Nanosurf
Nanosurf

A New Scale Can Measure the Weight of a Single Cell

Nanosurf
Nanosurf

Researchers in Europe have invented a new hypersensitive scale that can be used to measure fluctuations in living cells in real-time, Digital Trends reports. The Cytomass Monitor can measure the weight of a single cell weighing only two or three nanograms. (A nanogram is one billionth of a gram.)

Developed by researchers at ETH Zurich, the University of Basel, and University College London, the Cytomass Monitor works by monitoring the changing resonant frequency of a cantilever.

A pulsing blue laser pointed at the microscopic cantilever causes it to oscillate. When the cantilever—made sticky by collagen or a binding protein called fibronectin—picks up an individual cell, researchers can determine its weight by the way that the resonant frequency changes, which is read by an infrared laser. The device is made to be placed directly on the plate of a microscope, so the user can also see and film the cells moving.

In a new study published in the journal Nature, the researchers use the super-sensitive scale to show that a mammalian cell's mass subtly fluctuates throughout the cell cycle. On a second-to-second basis, a living cell's weight fluctuates by between 1 and 4 percent of its total weight, they found.

A Swiss technology company called Nanosurf is now working to make the Cytomass Monitor commercially available so that it can be used in a range of biological and pharmacological research. You can see the concept illustrated in the video below.

This is not, however, the most sensitive scale ever built. In 2012, researchers created a scale capable of measuring the mass of a single proton. 

[h/t Digital Trends]

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Finally! Windows Notepad Is Getting an Update for the First Time in Years
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iStock

While some of Window's core programs have evolved dramatically over the years, or disappeared all together, Notepad has remained pretty basic. But as The Verge reports, the text-editing app is about to get a little fancier: Microsoft is updating it for the first time in years.

Since it debuted in 1985, Notepad has become a popular platform for writing out code. One common complaint from programmers working in non-Windows coding language is that Notepad doesn't format line breaks properly, resulting in jumbled, messy text. Now, both Unix/Linux line endings (LF) and Macintosh line endings (CR) are supported in Notepad, making it even more accessible to developers.

For the first time, users can zoom text by holding ctrl and scrolling the mouse wheel. They can also delete the last word in their document by pressing ctrl+backspace. On top of all that, the new update comes with a wrap-around find-and-replace feature, a default status bar with line and column numbers, and improved performance when handling large files.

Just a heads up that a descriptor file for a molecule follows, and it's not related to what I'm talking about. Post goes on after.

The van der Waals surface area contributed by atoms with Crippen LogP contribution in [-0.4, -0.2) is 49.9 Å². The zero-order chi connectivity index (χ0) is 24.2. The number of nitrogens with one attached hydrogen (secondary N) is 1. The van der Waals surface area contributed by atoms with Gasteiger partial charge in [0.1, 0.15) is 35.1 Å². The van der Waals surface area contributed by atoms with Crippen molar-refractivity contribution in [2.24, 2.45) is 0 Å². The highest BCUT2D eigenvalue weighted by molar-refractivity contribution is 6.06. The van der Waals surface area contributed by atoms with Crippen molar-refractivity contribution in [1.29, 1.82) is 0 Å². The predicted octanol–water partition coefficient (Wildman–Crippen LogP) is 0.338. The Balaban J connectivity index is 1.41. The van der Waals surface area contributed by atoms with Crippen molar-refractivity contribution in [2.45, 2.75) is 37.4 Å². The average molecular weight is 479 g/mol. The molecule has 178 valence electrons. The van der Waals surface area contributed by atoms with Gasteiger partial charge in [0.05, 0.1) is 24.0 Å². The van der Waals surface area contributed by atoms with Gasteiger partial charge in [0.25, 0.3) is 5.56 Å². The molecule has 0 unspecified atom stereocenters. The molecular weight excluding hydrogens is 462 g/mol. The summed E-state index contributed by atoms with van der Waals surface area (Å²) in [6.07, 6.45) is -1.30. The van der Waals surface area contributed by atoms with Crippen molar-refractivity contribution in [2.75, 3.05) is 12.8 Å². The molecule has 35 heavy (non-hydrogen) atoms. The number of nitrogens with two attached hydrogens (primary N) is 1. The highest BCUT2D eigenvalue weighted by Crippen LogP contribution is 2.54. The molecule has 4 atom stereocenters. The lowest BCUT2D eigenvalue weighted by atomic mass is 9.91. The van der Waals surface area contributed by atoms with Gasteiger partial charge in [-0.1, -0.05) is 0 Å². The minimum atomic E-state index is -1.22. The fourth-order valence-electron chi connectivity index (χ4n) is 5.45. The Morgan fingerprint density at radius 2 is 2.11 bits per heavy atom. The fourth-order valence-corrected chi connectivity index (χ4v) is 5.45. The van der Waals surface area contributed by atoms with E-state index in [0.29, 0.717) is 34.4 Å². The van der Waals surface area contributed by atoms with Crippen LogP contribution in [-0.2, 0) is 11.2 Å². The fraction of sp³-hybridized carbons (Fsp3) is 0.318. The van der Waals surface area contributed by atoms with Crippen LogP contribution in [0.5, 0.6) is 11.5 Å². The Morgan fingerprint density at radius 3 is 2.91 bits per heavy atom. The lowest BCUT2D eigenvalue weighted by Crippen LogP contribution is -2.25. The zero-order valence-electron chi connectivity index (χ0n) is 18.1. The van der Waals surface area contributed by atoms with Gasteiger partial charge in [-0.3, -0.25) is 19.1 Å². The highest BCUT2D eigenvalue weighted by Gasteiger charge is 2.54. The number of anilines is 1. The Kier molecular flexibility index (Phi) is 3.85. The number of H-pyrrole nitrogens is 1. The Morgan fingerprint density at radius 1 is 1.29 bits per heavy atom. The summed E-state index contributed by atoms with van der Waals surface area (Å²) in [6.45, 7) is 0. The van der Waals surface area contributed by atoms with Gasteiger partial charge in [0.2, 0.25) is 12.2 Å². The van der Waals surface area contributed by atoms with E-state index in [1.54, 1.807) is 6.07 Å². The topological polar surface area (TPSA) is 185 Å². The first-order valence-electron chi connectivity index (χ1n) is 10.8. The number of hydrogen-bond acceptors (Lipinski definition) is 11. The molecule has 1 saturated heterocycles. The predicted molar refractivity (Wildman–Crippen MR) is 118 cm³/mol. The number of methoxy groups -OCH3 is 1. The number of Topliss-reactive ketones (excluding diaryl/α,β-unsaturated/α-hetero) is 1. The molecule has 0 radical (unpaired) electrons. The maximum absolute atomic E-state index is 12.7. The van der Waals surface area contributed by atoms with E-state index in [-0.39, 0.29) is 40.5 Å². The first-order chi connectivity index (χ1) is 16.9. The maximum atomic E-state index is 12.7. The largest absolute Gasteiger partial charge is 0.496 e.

The arrow keys will be easier to navigate as well. You can now use the arrow keys to deselect text before moving the cursor. And if you ever want to look up a word online, Microsoft will allow you to connect directly to Bing through the app.

The new Notepad update will be made available first to Windows Insiders through Windows 10 Insider Preview, then to everyone on the forthcoming update, codenamed Redstone 5, likely later this year.

[h/t The Verge]

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New Website Lets You Sift Through More Than 700,000 Items Found in Amsterdam's Canals
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iStock

Amsterdam's canals are famous for hiding more than eight centuries of history in their mud. From 2003 to 2012, archaeologists had the rare opportunity to dig through an urban river that had been pumped dry, and now 99% Invisible reports that their discoveries are available to browse online.

The new website, dubbed Below the Surface, was released with a book and a documentary of the same name. The project traces the efforts of an archaeological dig that worked parallel to the construction of Amsterdam's new North/South metro line. To bore the train tunnels, crews had to drain part of the River Amstel that runs through the city and dig up the area. Though the excavation wasn't originally intended as an archaeological project, the city used it as an opportunity to collect and preserve some of its history.

About 800 years ago, a trading port popped up at the mouth of the River Amstel and the waterway become a bustling urban hub. Many of the artifacts that have been uncovered are from that era, while some are more contemporary, and one piece dates back to 4300 BCE. All 700,000 objects, which include, toys, coins, and weapons, are cataloged online.

Visitors to the website can look through the collection by category. If you want to view items from the 1500s, for example, you can browse by time period. You also have the option to search by material, like stoneware, for example, and artifact type, like clothing.

After exploring the database, you can learn more about its history in the Below the Surface documentary on Vimeo (English subtitles are coming soon).

[h/t 99% Invisible]

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